In the same way that sight, taste, touch, hearing, and smell are the ways in which we sense the physical world, we have “spiritual senses” that allow us to sense the divine.
John Wesley wrote that this spiritual sense “is the feeling of the soul whereby a believer perceives, through the ‘power of the highest overshadowing him’ (Luke 1:35), both the existence and the presence of [the One] in whom ‘he lives, moves and has his being’ (Acts 17:28), and indeed the whole invisible world, the entire system of things eternal.” (‘An Earnest Appeal to Men of Reason and Religion,” 1753)
These spiritual senses may at times be dimmed by any number of factors. Anxiety and stress can make it more difficult. Arrogance and selfishness tend to minimize our ability to see God. Societal sins like racism and poverty can crowd out our encounter with the divine.
Tune into God…
And likewise there are factors that may actually heighten our spiritual senses. For some, corporate worship and sharing the sacraments open up our experience to God’s presence. It may be a deep personal conversation with a friend in which you encounter the Spirit. Prayer and meditation, the study of Scripture, works of mercy and justice, and other spiritual disciplines can tune our hearts to God’s wavelength.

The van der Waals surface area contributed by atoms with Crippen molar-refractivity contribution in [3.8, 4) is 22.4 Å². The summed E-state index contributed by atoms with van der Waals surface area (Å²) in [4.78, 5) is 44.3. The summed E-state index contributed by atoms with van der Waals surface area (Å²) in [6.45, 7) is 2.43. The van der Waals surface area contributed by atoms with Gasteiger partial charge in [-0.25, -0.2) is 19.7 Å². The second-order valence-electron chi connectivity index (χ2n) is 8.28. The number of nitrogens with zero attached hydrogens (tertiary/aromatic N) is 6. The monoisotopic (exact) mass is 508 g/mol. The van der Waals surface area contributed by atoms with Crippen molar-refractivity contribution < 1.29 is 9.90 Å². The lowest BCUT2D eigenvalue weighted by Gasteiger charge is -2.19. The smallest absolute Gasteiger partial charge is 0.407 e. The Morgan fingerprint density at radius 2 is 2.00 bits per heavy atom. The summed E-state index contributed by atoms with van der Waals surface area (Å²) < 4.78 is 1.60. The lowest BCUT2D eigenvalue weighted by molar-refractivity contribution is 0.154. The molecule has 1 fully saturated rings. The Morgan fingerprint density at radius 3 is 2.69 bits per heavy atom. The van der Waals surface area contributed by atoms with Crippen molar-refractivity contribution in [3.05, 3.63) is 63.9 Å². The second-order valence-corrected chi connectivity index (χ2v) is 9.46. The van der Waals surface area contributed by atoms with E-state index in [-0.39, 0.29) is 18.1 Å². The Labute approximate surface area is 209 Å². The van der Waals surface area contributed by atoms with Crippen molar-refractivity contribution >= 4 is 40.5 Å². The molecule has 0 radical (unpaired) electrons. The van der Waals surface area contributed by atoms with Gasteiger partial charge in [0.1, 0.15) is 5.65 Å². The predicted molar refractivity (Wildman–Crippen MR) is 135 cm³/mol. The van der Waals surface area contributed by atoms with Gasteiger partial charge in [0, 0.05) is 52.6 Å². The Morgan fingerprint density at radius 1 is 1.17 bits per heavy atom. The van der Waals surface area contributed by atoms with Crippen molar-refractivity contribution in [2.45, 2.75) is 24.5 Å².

Indeed there are a wide variety of ways we sense God among us, ways of sensation that incorporate and transcend our physical senses. I feel like I can “see” God as I am hiking through a beautiful forest. Of course all that I can literally “see” are trees and birds and rocks and squirrels and other forest-y stuff. But in seeing all of that beauty, as far as I am concerned I am seeing God.
This week we will continue our worship series, “The Breath to Sing: Celebrating the Holy Spirit.” We’ll be thinking together about how the Spirit facilitates our experience of the divine, and how we can more fully engage our spiritual senses in each moment of our lives. Keep your eyes open!